DiDio & Lee Says DC Will Take the Time to Do "Watchmen"/Rebirth Story 'Right'
The birth of the direct market brought a slew of new independent publishers in the 1980s, including First Comics, Eclipse and Comico. It was the latter that really made an impact on both myself and Strangeways creator Matt Maxwell at the time.
In an email discussion earlier this week about 1980s comics, the subject turned to Comico, and Matt and I started listing some of our favorite series by the publisher. So when I decided to make them the focus of this edition of Six by 6, I reached out to Matt to see if he’d be interested in helping me out this week. “I started expanding my horizons right about the time they started publishing comics,” he told me, a sentiment I can echo. Elementals, in fact, may have been the first non-Marvel/DC comic I ever bought.
So without further ado, here are six great titles (actually seven, if you’ll note how Matt slipped in an extra title in his last entry — sneaky!) that Comico published back in the day.
1. Grendel, written by Matt Wagner, art by Matt Wagner and a host of others: I missed out on the Comico Primer and the very early Grendel material, but I came on board for Devil by the Deed, which was a graphic novel retelling of those stories that came out about the time that the Devil’s Legacy (written by Matt Wagner with art by the Pander Brothers) started up. In short, I was blown away by the range of the themes at play in Wagner’s storytelling (and by the hyper-stylized renderings of the Panders.) The first convention sketch I paid for was a Christine Spar Grendel (right before I got Stephen Bisette to draw Cthulhu). Grendel really was a comic for grownups when such a thing was a comparative rarity. I can’t do it justice in the time I have here, but really, every fan of sequential storytelling owes it to themselves to catch up on this book, which I believe is being reprinted in its entirety by Dark Horse. Romance, treachery, betrayal, crime, noir, science fiction, dark fantasy, even straight superheroics can be found in the pages of Grendel, not to mention an incredible range of formal techniques and experimentation, and work by artists who are both superstars now and all but forgotten, sadly. (Matt Maxwell)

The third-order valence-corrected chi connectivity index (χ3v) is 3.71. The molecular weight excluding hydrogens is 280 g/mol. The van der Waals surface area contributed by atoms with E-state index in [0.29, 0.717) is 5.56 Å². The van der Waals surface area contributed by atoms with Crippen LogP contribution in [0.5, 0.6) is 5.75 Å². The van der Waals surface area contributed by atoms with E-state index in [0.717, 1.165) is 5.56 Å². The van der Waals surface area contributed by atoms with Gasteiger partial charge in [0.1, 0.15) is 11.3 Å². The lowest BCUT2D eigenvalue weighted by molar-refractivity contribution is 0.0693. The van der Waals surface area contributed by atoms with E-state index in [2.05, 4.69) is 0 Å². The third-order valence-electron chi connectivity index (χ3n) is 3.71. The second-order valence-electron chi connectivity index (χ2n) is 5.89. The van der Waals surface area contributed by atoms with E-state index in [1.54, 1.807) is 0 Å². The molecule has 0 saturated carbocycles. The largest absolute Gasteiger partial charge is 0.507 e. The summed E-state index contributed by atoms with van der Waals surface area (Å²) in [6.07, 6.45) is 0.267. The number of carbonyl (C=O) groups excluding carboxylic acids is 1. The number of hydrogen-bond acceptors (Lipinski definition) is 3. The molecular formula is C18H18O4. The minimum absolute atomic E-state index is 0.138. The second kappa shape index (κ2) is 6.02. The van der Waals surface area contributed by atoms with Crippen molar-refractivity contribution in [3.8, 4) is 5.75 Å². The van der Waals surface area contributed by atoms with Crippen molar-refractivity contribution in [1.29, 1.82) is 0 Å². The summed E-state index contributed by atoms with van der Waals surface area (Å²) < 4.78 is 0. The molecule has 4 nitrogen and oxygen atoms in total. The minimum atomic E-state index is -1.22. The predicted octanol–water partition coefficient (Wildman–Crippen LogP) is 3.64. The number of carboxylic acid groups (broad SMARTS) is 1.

2. Jonny Quest, written by Doug Wildey and William Messner-Loebs, art by Marc Hempel, Mark Wheatley, Steve Rude, Doug Wildey, Wendy Pini, Joe Staton and many more: I remember as a kid that the reruns of the Jonny Quest cartoon from the 1960s came on really early, like maybe 6 a.m. early, so it was rare that I was actually awake enough to watch them. But I do remember seeing some of them and thinking how cool they were. In the 1980s, Hanna-Barbera brought the Quest family back, in the form of edited versions of the 1960s cartoons as well as new episodes. It was around that time, I think, that Comico started publishing its Jonny Quest comic. The series started with a bang, as Jonny Quest creator Doug Wildey wrote and drew a story for the first issue, with William Messner-Loebs taking over the reigns from there. Those first few issues featured artwork by a “who’s who” of creators — Tom Yeates, Steve Rude, Adam Kubert, and even covers by Dave Stevens. Eventually Marc Hempel and Mark Wheatley settled in as the art team for the book, which ran for 31 issues (not including a few specials done by Wildey). It was a fun series that stayed true to its cartoon action, adventure and intrigue roots. (JK Parkin)
3. Ginger Fox, written by Mike Baron and art by the Pander Brothers: I’ll admit to skipping out on the World of Ginger Fox graphic novel, but the miniseries with art by the Pander Brothers was one of my absolute favorites of the 80s. Like JH Williams, the Panders made every script they drew a hundred times smarter and sharper, and what could have been a forgettable throwaway story set in the glitz of 80s Hollywood becomes a crazed and memorable fourth-wall-breaker. And nobody seems to remember this but me, however, the Pander Brothers had been tapped for a Max Headroom comic that never saw the light of day, but really should have, given the preview art that I’d seen. Scour the dollar bins for these. Can’t miss the photo-covers. (Matt Maxwell)